NICE richtlijnen voor Dronedarone

Nieuws - 25 aug. 2010


August 25, 2010


The National Institute for Clinical Excellence (NICE) issued their original guidance on 24th December 2009 recommending that Dronedarone (Multaq) should not be approved for the treatment of non-permanent atrial fibrillation. The reason for this decision was on the grounds of cost.

Following this announcement there was widespread dismay from clinicians, AF patients and their carers who believed that Dronedarone’s approval would be a useful alternative and addition to the few drug treatments which are currently available. Shortly after the publication of the initial guidance, organisations such as the Atrial Fibrillation Association and the Arrhythmia Alliance launched an appeal against the decision.

Following an appeals process, the NICE Appraisal Committee recognised that Dronedarone can, and should, occupy a currently vacant place in the care pathway, and that for a large and growing number of patients it could represent the only treatment option open to them.


NICE’s final guidance was published on 25th August 2010. This states that Dronedarone is recommended as an option for the treatment of non-permanent Atrial Fibrillation only in people:

  • whose Atrial Fibrillation is not controlled by first-line therapy (usually beta-blockers), that is, as a second-line treatment option, and
  • who have at least one of the following cardiovascular risk factors:
    • Hypertension (high blood pressure) requiring drugs of at least two different classes
    • Diabetes mellitus (diabetes)
    • Previous transient ischaemic attack (’mini-stroke’), stroke or systemic embolism
    • Left atrial diameter of 50mm or greater
    • left ventricular ejection fraction less than 40% (noting that the summary of product characteristics (SPC) does not recommend Dronedarone for people with left ventricular ejection fraction less than 35% because of limited experience of using it in this group), or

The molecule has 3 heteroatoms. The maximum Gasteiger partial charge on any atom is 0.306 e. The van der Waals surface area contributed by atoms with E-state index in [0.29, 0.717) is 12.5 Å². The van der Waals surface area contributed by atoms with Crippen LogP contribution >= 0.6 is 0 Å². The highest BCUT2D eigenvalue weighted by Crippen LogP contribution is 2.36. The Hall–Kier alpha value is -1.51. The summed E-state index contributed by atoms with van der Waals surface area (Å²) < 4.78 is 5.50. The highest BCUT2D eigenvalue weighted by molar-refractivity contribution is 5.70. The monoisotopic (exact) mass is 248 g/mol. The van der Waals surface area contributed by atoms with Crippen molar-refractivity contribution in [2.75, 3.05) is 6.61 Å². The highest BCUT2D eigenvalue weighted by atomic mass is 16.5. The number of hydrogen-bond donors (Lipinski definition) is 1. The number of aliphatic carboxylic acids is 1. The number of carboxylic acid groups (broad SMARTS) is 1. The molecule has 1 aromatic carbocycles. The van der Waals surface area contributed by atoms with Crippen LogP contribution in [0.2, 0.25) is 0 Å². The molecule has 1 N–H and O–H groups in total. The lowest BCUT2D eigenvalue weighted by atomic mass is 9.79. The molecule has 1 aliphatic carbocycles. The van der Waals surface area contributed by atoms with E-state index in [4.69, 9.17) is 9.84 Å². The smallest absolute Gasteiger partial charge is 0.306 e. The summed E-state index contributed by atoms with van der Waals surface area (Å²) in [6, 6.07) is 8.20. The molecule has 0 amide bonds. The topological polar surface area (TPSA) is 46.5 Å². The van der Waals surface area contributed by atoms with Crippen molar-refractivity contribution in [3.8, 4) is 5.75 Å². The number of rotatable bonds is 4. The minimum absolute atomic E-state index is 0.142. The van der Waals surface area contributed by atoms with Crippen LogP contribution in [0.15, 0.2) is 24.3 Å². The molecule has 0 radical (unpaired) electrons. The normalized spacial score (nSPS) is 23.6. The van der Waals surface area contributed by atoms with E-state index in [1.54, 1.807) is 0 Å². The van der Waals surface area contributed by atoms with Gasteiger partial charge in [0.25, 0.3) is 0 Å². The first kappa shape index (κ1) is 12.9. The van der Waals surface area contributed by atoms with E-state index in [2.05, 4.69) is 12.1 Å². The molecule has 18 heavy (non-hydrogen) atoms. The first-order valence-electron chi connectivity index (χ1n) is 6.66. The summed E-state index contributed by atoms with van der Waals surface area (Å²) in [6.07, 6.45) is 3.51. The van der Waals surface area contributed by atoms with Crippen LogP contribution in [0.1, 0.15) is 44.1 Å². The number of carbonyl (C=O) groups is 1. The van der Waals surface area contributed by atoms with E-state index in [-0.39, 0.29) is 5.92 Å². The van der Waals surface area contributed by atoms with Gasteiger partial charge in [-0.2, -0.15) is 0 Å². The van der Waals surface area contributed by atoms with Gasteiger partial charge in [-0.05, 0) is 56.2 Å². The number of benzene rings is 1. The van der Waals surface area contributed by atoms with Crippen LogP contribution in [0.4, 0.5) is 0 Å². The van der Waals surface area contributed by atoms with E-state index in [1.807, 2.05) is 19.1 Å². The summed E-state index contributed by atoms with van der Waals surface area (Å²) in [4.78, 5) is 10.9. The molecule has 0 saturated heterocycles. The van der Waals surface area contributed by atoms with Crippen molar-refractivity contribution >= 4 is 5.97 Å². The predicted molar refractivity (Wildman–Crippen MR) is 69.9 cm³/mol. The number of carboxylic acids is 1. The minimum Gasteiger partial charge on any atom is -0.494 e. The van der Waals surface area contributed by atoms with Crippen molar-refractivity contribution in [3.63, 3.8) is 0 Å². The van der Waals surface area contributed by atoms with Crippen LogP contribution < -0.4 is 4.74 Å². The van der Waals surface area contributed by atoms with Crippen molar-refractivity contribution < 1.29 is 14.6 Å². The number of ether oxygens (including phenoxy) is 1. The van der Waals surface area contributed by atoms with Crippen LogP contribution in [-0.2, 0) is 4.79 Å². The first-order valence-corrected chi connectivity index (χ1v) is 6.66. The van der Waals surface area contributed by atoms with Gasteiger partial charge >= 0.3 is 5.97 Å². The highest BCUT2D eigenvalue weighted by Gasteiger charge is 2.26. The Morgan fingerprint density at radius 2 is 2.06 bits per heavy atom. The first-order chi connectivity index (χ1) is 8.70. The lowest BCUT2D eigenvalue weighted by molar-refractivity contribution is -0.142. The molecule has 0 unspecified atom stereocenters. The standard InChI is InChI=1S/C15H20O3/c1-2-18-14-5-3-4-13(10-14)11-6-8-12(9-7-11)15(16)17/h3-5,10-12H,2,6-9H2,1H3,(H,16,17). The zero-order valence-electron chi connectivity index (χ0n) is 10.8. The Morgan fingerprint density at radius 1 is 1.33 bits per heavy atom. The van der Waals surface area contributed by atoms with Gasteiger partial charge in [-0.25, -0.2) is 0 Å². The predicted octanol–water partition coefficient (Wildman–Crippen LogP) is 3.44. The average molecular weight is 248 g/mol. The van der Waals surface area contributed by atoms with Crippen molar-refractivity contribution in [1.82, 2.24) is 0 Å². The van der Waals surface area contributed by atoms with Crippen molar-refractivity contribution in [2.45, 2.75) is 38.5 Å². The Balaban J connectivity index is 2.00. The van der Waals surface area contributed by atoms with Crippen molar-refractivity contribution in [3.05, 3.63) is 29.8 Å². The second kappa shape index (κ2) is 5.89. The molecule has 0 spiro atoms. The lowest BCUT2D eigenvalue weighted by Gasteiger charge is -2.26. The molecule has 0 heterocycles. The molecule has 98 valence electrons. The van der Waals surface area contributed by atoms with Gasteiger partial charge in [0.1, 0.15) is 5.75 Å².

• Age 70 years or older, and
  • Who do not have unstable New York Heart Association (NYHA) class III or IV heart failure.

The guidance also states that people who do not meet the criteria, who are currently receiving Dronedarone, should have the option to continue treatment until they and their clinicians consider it appropriate to stop.

The detailed guidance; quick reference guide; guidance written for patients and carers; audit support; and costing templates have been published.


Dronedarone (Multaq) is an anti-arrhythmic drug belonging to the benzofuran class of anti-arrhythmic compounds. Dronedarone has a marketing authorisation for the treatment of adult clinically stable patients with a history of, or current, non-permanent atrial fibrillation to prevent recurrence of atrial fibrillation or to lower ventricular rate. Sanofi-aventis hold the marketing license in the UK.

The Summary of Product Characteristics states that because of the unexplained results of the ANDROMEDA study, the use of Dronedarone in unstable patients with NYHA class III and IV heart failure is contraindicated. There is also a recommendation in the SPC which states that because of limited experience in stable patients with recent (1 to 3 months) NYHA class III heart failure or with left ventricular ejection fraction less than 35%, the use of Dronedarone is not recommended in these patients. Side effects

The most frequently observed adverse events in people receiving Dronedarone are elevated blood creatinine levels and prolongation of the QT interval. Other common adverse events include bradycardia, rashes, pruritus, fatigue, asthenia and gastrointestinal events such as diarrhoea and vomiting.


The recommended dosage of Dronedarone is 400mg twice daily. Dronedarone is available in 400mg tablets and comes in packs of 20 tablets or 60 tablets.


The Secretary of State for Health and the Welsh Assembly Minister for Health and Social Services have issued directions to the NHS on implementing NICE technology appraisal guidance. When a NICE technology appraisal recommends use of a drug or treatment, or other technology, the NHS must provide funding and resources for it within 3 months of the guidance being published. If the Department of Health issues a variation to the 3-month funding direction, details will be available on the NICE website.

Further information

Please find below, the link to the press release issued by NICE regarding the published guidance for the use of Dronedarone for the treatment of AF.

The full guidance can be viewed via the below link:

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